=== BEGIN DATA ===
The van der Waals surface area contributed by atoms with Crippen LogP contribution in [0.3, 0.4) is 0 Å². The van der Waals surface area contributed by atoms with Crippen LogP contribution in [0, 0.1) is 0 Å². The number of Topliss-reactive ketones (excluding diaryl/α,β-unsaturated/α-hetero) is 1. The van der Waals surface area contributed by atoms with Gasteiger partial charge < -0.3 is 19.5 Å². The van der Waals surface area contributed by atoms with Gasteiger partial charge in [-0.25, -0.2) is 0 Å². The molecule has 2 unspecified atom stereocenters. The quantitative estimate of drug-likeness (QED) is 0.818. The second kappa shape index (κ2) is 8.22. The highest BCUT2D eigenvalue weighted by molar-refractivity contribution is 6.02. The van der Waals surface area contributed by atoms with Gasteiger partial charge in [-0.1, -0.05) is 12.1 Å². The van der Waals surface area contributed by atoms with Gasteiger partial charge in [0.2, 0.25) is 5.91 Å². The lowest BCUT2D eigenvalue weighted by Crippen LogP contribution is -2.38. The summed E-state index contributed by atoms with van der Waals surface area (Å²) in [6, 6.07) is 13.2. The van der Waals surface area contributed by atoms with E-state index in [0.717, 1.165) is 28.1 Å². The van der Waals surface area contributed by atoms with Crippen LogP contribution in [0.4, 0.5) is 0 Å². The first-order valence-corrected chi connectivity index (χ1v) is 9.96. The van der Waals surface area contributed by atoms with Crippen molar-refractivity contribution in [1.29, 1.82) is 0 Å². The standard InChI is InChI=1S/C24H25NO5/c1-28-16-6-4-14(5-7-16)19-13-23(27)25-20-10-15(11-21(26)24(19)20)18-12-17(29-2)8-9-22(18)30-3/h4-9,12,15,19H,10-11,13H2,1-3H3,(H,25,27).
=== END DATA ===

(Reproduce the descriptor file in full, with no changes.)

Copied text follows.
The van der Waals surface area contributed by atoms with Crippen LogP contribution in [0.3, 0.4) is 0 Å². The van der Waals surface area contributed by atoms with Crippen LogP contribution in [0, 0.1) is 0 Å². The number of Topliss-reactive ketones (excluding diaryl/α,β-unsaturated/α-hetero) is 1. The van der Waals surface area contributed by atoms with Gasteiger partial charge < -0.3 is 19.5 Å². The van der Waals surface area contributed by atoms with Gasteiger partial charge in [-0.25, -0.2) is 0 Å². The molecule has 2 unspecified atom stereocenters. The quantitative estimate of drug-likeness (QED) is 0.818. The second kappa shape index (κ2) is 8.22. The highest BCUT2D eigenvalue weighted by molar-refractivity contribution is 6.02. The van der Waals surface area contributed by atoms with Gasteiger partial charge in [-0.1, -0.05) is 12.1 Å². The van der Waals surface area contributed by atoms with Gasteiger partial charge in [0.2, 0.25) is 5.91 Å². The lowest BCUT2D eigenvalue weighted by Crippen LogP contribution is -2.38. The summed E-state index contributed by atoms with van der Waals surface area (Å²) in [6, 6.07) is 13.2. The van der Waals surface area contributed by atoms with E-state index in [0.717, 1.165) is 28.1 Å². The van der Waals surface area contributed by atoms with Crippen LogP contribution in [0.4, 0.5) is 0 Å². The first-order valence-corrected chi connectivity index (χ1v) is 9.96. The van der Waals surface area contributed by atoms with Crippen molar-refractivity contribution in [1.29, 1.82) is 0 Å². The standard InChI is InChI=1S/C24H25NO5/c1-28-16-6-4-14(5-7-16)19-13-23(27)25-20-10-15(11-21(26)24(19)20)18-12-17(29-2)8-9-22(18)30-3/h4-9,12,15,19H,10-11,13H2,1-3H3,(H,25,27).